The Blessed Fasts of Lent

Dear People of God: The first Christians observed with great devotion the days of our Lord’s passion and resurrection, and it became the custom of the Church to prepare for them by a season of penitence and fasting. This season of Lent provided a time in which converts to the faith were prepared for Holy Baptism. It was also a time when those who, because of notorious sins, had been separated from the body of the faithful were reconciled by penitence and forgiveness, and restored to the fellowship of the Church. Thereby, the whole congregation was put in mind of the message of pardon and absolution set forth in the Gospel of our Savior, and of the need which all Christians continually have to renew their repentance and faith.

I invite you, therefore, in the name of the Church, to the observance of a holy Lent, by self-examination and repentance; by prayer, fasting, and self-denial; and by reading and meditating on God’s holy Word. And, to make a right beginning of repentance, and as a mark of our mortal nature, let us now kneel before the Lord, our maker and redeemer.

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The above words begin the Ash Wednesday service which itself begins the season of Lent. Beyond a sense of roots (of being involved in an activity that Christians going back hundreds of years have practiced) what I particularly like about this season is the idea that “all Christians continually have to renew their repentance and faith.” Lent is a channel of grace because it calls us as a community to place our relatively short lives in the context of eternity, to discern any way that we have gone astray, and to enter more fully into the mystery of Christ by disciplining our passions through fasting.

Recently, it has become clearer to me that sacrifice and fasting (both forms of giving up something) are really a matter of investing in God’s Kingdom. Jesus told us to lay up treasures for ourselves in heaven, and creatively responding to this idea, noted missionary, Jim Elliot, said, “he is no fool who gives up what he cannot keep to gain what he cannot lose.” When we give up something for Lent what I imagine happens is that we are actually transferring something of current value into something of eternal value, and though this transference may not be a tit-for-tat reality, I do think there is a correlation between what we give up here and what we will receive in the coming age. One place where I see this happening is in how we are preparing ourselves to participate in the fullness of God’s Kingdom. When we sacrifice and fast in a discerning manner we are increasing our capacity for heavenly citizenship, which is to say that we are increasing our ability to engage and enjoy the realities of God’s Kingdom. This preparation is the heart of Lent, and it is this vision that inspires me to undertake the blessed fasts that this season calls us to.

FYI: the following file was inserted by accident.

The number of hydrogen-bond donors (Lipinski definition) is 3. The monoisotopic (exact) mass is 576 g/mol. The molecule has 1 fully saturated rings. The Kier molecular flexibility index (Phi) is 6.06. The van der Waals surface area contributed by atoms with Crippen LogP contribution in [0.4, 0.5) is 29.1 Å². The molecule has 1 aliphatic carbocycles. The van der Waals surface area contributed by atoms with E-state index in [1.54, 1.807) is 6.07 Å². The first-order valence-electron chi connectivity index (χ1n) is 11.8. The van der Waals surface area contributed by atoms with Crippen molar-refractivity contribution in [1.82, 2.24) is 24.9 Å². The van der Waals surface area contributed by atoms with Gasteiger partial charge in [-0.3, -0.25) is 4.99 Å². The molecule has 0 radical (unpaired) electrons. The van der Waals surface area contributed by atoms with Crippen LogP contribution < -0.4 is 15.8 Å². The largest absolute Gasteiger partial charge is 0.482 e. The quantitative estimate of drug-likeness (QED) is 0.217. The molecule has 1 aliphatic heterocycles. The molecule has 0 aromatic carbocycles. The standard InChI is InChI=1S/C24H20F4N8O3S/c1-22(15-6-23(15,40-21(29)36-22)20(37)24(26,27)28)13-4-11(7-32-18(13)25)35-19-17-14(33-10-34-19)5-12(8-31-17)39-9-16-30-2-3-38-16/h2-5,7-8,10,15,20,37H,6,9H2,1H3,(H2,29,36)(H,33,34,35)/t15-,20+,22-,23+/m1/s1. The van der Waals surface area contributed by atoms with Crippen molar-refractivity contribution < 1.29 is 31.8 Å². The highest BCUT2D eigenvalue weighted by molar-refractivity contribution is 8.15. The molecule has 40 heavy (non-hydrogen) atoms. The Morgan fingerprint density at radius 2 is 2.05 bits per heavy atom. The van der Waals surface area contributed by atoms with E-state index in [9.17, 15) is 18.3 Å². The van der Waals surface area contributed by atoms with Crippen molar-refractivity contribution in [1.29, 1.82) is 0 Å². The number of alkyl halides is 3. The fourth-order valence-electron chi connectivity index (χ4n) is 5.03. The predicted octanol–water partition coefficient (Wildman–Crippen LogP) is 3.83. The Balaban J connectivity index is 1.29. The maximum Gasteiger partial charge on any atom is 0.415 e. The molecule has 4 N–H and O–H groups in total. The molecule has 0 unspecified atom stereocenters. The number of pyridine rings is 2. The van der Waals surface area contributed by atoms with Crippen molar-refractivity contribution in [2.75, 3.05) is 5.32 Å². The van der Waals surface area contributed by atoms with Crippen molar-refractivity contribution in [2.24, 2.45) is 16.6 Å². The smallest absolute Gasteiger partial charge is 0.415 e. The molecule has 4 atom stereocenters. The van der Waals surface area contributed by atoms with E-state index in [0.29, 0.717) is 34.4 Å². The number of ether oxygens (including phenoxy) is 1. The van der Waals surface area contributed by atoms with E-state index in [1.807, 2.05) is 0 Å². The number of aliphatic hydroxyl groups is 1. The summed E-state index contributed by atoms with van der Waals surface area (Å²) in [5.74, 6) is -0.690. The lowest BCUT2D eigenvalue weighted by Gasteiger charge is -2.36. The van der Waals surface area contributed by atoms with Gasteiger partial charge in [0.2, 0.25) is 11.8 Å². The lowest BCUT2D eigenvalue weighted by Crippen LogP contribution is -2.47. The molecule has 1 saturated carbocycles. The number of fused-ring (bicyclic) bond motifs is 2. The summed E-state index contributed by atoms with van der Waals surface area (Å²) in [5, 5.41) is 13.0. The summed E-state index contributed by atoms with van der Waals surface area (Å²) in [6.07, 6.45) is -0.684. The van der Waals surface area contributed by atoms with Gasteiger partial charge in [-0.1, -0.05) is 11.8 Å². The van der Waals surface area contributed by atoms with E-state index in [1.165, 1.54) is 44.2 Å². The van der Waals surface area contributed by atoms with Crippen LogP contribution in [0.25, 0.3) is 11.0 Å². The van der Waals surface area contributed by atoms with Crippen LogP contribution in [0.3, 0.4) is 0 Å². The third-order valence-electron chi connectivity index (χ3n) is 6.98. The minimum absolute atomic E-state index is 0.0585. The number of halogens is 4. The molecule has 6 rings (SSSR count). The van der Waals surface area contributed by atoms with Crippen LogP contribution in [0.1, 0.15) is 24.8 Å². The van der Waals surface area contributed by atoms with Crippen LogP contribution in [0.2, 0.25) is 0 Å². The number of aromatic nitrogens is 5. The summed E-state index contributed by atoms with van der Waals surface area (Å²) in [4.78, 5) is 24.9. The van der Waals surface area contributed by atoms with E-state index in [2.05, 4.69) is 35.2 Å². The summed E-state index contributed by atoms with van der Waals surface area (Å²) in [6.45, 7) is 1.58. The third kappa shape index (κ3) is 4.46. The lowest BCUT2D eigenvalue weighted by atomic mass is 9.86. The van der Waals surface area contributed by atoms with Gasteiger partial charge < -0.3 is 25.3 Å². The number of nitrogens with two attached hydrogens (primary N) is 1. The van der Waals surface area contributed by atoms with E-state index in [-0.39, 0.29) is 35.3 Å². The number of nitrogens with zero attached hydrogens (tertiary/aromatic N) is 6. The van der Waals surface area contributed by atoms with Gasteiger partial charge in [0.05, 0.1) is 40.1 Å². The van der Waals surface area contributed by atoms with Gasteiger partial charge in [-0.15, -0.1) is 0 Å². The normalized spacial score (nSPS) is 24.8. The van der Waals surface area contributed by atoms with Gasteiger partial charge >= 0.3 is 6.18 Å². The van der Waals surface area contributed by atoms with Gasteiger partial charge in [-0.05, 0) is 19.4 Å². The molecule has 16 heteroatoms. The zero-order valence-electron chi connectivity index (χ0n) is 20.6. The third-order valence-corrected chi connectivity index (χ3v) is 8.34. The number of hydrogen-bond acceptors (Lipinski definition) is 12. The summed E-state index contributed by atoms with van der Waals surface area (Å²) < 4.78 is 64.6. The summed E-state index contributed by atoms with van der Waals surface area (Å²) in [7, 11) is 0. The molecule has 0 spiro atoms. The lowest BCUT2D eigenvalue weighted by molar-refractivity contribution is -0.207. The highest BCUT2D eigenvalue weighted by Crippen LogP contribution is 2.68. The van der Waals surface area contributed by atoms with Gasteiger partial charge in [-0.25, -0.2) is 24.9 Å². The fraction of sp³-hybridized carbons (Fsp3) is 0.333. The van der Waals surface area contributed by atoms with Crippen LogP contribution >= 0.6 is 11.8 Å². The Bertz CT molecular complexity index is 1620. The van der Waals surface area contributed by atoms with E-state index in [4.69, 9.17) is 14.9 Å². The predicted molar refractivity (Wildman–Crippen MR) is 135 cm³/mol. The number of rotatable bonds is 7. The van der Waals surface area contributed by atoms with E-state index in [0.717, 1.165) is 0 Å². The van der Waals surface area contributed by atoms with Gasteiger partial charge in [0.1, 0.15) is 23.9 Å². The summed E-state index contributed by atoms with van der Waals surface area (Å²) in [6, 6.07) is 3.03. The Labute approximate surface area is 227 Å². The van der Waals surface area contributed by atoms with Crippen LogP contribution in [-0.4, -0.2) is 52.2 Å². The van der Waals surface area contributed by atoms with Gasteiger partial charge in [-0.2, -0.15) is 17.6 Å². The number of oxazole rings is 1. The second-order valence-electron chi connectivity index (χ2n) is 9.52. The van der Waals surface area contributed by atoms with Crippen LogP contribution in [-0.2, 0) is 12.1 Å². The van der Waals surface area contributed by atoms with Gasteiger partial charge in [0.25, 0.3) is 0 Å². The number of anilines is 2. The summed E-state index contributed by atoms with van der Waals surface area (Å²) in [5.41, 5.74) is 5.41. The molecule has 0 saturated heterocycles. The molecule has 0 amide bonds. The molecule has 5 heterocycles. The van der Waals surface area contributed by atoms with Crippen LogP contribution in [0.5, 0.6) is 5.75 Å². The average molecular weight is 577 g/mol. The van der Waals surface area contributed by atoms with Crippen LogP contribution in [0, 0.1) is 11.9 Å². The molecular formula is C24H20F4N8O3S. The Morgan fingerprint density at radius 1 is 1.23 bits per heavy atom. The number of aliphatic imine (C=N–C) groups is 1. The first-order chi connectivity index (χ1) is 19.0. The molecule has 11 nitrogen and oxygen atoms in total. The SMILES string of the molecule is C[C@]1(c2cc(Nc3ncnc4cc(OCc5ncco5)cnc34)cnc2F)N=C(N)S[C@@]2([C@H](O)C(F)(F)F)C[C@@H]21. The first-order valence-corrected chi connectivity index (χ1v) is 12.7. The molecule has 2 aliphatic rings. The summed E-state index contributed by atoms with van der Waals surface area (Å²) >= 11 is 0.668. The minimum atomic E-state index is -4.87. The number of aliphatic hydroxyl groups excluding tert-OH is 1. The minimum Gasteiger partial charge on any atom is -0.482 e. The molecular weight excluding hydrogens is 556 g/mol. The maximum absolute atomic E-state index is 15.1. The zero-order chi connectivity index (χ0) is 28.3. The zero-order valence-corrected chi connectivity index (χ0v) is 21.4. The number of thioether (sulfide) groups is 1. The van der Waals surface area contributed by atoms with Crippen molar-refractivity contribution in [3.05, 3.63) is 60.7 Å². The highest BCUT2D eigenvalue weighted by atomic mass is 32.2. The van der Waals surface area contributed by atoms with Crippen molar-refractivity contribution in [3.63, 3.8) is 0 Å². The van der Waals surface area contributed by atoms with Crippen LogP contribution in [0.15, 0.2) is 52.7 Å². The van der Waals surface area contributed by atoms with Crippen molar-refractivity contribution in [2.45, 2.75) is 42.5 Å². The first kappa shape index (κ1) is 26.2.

So, how are you laying up treasures and preparing yourselves to engage in God’s Kingdom?

3 Responses to “The Blessed Fasts of Lent”

  1. Roger Green  

    I guess I’ve not so much about “giving up” something (though, in fact, I’ve given up caffeinated cold beverages) as much much as I’m into taking on something – specific prayers, Lenten devotionals and the like.

  2. Anthony Velez  

    Roger – Taking up something is a good point, and perhaps I will address this idea in a future post. In actual practice the giving up often leads to a taking up. I am skipping lunch for Lent and use the time that I would have been eating for prayer instead.

  3. Simon Jones  

    I’m not into this giving stuff up rubish! I’m becoming a Muslim so I can enjoy their month long religious eatathon where you have to eat everything very fast apparently. It’s called something like “ram it down”.

    From now on you can call me Ikba Muktaffta, or you can call me Al.